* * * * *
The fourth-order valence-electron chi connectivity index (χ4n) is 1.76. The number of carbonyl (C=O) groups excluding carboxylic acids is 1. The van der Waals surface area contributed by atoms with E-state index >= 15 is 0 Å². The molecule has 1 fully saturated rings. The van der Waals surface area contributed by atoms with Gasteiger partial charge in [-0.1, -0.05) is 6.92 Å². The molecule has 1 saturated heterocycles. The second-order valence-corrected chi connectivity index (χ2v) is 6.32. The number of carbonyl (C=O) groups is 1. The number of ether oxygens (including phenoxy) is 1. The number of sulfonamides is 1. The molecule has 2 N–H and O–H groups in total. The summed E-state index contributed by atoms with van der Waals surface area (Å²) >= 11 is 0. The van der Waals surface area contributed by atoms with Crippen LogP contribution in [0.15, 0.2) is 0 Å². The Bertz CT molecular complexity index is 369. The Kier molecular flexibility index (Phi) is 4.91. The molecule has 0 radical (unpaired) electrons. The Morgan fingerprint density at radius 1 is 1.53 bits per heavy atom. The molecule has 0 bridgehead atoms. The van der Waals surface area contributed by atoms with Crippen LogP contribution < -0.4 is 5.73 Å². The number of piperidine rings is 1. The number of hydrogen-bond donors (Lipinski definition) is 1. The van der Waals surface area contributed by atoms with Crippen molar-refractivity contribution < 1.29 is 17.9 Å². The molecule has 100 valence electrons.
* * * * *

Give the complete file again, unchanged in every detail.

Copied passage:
The fourth-order valence-electron chi connectivity index (χ4n) is 1.76. The number of carbonyl (C=O) groups excluding carboxylic acids is 1. The van der Waals surface area contributed by atoms with E-state index >= 15 is 0 Å². The molecule has 1 fully saturated rings. The van der Waals surface area contributed by atoms with Gasteiger partial charge in [-0.1, -0.05) is 6.92 Å². The molecule has 1 saturated heterocycles. The second-order valence-corrected chi connectivity index (χ2v) is 6.32. The number of carbonyl (C=O) groups is 1. The number of ether oxygens (including phenoxy) is 1. The number of sulfonamides is 1. The molecule has 2 N–H and O–H groups in total. The summed E-state index contributed by atoms with van der Waals surface area (Å²) >= 11 is 0. The van der Waals surface area contributed by atoms with Crippen LogP contribution in [0.15, 0.2) is 0 Å². The Bertz CT molecular complexity index is 369. The Kier molecular flexibility index (Phi) is 4.91. The molecule has 0 radical (unpaired) electrons. The Morgan fingerprint density at radius 1 is 1.53 bits per heavy atom. The molecule has 0 bridgehead atoms. The van der Waals surface area contributed by atoms with Crippen LogP contribution < -0.4 is 5.73 Å². The number of piperidine rings is 1. The number of hydrogen-bond donors (Lipinski definition) is 1. The van der Waals surface area contributed by atoms with Crippen molar-refractivity contribution < 1.29 is 17.9 Å². The molecule has 100 valence electrons.